LTW Designworks’ latest hotel interior in China embraces the rich cultural and literary traditions of its host city, Nanjing.
March 26th, 2019
Located within the mesmerising curves and planes of the International Youth Olympic Cultural Centre designed by Zaha Hadid, the luxury hotel Jumeirah Nanjing brings a sense of Nanjing’s stature as the capital of China for six dynasties.
“Nanjing boasts a long history serving as a cultural and literary centre, dating back to the third century,” says Lim Hong Lian, founder and principal partner of LTW Designworks. LTW was commissioned to craft the interiors for the hotel’s public areas, guest rooms and suites, restaurants, lounges, banqueting and wellness facilities.
Lim continues, “We were inspired by the poetic narratives from this unique history, and have employed these as the base of the design concept, evoking a strong sense of place by reinterpreting Chinese literature with a modern twist. Zaha Hadid’s fluid and organic architecture gave us the opportunity to create an upscale, modern and refined interior that conveys a dynamic yet harmonious synergy between the exterior and interior, complimenting the distinct curvilinear features of the building.”
The hotel is strategically situated along the picturesque Yangtze River in the Hexi New Business District, and enjoys panoramic views of the water against the Nanjing cityscape.
The literary reinterpretations begin in the main lobby, where a folktale about ‘the black dragon’ seen by the Emperor through the misty air of Xuanwu Lake is referenced with a juxtaposition of light and dark, smooth and textured finishes.
A soaring dragon-scale feature wall is set within an eight-storey high curved glass skylight. Scenes of a flowing river are created with a central seating area composed of weaving islands on top of ripple-patterned marble flooring.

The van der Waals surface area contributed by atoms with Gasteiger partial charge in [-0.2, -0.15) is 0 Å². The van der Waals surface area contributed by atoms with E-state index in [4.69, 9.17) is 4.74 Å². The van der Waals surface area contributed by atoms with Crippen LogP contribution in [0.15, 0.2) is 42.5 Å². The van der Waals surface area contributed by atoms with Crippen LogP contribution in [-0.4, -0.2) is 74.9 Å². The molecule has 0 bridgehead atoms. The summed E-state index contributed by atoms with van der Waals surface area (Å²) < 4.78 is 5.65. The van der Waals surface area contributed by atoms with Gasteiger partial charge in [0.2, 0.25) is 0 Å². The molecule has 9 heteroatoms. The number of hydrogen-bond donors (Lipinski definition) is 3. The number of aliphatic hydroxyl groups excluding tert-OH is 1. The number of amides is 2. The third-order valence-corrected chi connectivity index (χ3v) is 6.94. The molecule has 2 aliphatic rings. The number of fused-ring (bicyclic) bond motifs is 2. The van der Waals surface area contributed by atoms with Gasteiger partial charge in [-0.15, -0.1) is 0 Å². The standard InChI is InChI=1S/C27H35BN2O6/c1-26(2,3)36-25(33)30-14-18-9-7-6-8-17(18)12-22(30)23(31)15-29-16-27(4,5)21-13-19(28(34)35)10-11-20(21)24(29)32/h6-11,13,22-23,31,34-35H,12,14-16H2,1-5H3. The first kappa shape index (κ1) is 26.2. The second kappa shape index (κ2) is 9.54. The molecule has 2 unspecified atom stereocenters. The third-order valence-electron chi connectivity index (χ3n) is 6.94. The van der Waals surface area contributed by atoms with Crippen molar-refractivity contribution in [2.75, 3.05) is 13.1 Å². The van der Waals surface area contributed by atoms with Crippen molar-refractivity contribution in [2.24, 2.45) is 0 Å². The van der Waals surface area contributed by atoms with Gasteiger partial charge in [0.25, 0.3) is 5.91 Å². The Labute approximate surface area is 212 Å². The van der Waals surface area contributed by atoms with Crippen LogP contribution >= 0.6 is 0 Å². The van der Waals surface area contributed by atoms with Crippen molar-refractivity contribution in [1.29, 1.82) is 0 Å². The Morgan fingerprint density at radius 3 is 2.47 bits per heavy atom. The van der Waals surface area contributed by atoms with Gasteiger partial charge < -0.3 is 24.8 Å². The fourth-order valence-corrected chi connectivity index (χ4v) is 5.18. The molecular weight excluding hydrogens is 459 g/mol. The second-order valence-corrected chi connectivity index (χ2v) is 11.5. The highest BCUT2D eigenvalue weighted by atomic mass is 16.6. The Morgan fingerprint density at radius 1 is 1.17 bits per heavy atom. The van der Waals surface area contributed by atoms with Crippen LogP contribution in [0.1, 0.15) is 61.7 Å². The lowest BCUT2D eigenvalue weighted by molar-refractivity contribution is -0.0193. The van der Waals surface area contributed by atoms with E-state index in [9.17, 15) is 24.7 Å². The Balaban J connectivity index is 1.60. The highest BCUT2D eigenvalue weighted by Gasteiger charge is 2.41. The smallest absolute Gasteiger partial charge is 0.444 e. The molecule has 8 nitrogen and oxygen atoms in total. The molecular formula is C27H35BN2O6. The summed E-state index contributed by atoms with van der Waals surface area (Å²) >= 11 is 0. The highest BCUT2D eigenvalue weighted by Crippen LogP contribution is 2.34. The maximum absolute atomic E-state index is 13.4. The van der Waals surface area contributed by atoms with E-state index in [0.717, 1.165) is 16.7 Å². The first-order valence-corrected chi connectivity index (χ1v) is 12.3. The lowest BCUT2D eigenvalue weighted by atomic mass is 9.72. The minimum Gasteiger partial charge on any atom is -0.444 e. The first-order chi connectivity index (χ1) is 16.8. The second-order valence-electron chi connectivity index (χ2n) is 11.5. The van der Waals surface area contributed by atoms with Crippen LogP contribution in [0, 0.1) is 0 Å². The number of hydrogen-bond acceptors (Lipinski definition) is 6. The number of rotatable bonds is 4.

The Cha Jie Tea Lounge and Chocolatini Martini Lounge on the 41st floor narrate a play between the seasons of spring and autumn, in reference to a Tang Dynasty poem that describes “spring rain and autumn mist hovering over Chinese palaces”.
Chia Jie was inspired by spring and offers soft, neutral shades and patterns of falling gingko leaves. Chocolatini (a chocolate-pairing cocktail and martini bar) offers a warm autumn hue with a striking tangerine arched ceiling.
A Tang Dynasty fisherman’s tale is referenced in Zhuo Xian – a fusion seafood restaurant and bar sequential timber tiles, embossed ceiling panels and perforated metal screens resembling fishing nets.
Meanwhile, Lu Chao, the contemporary Chinese restaurant located one floor down, depicts an ancient Chinese palace. LTW took inspiration from a poem about Jinling – the land of emperors and kings. Imperial gold is presented with materials such as rich mustard and white abstract carpeting, stained parquet flooring and plush tan leather. Gold string artworks reference willow trees.
The design of the guest rooms harks back to Nanjing’s history as an education and literary haven for scholars. The ‘four treasures of study’ (brush, ink, paper and inkstone) provided the key inspiration in the rooms and suites. Oversized compositions of traditional wooden printing blocks were adapted into decorative screens; their asymmetrical brush-stroke patterns alluding to the flowing dragon motif.
Crowning it all is the Sky Pool, which sits on the rooftop beneath a glazed skylight. The infinity pool is oriented toward the city beyond – the ideal spot for contemplation of Nanjing and its history.
The internet never sleeps! Here's the stuff you might have missed
So much of architecture is about context. What makes the Indo-Pacific unique is a multitude of things – climate, materiality, history and culture. Now into its third year, the 2019 INDE.Awards puts the best design from the region on a global stage, while keeping a firm eye on the very things that make us different. From an […]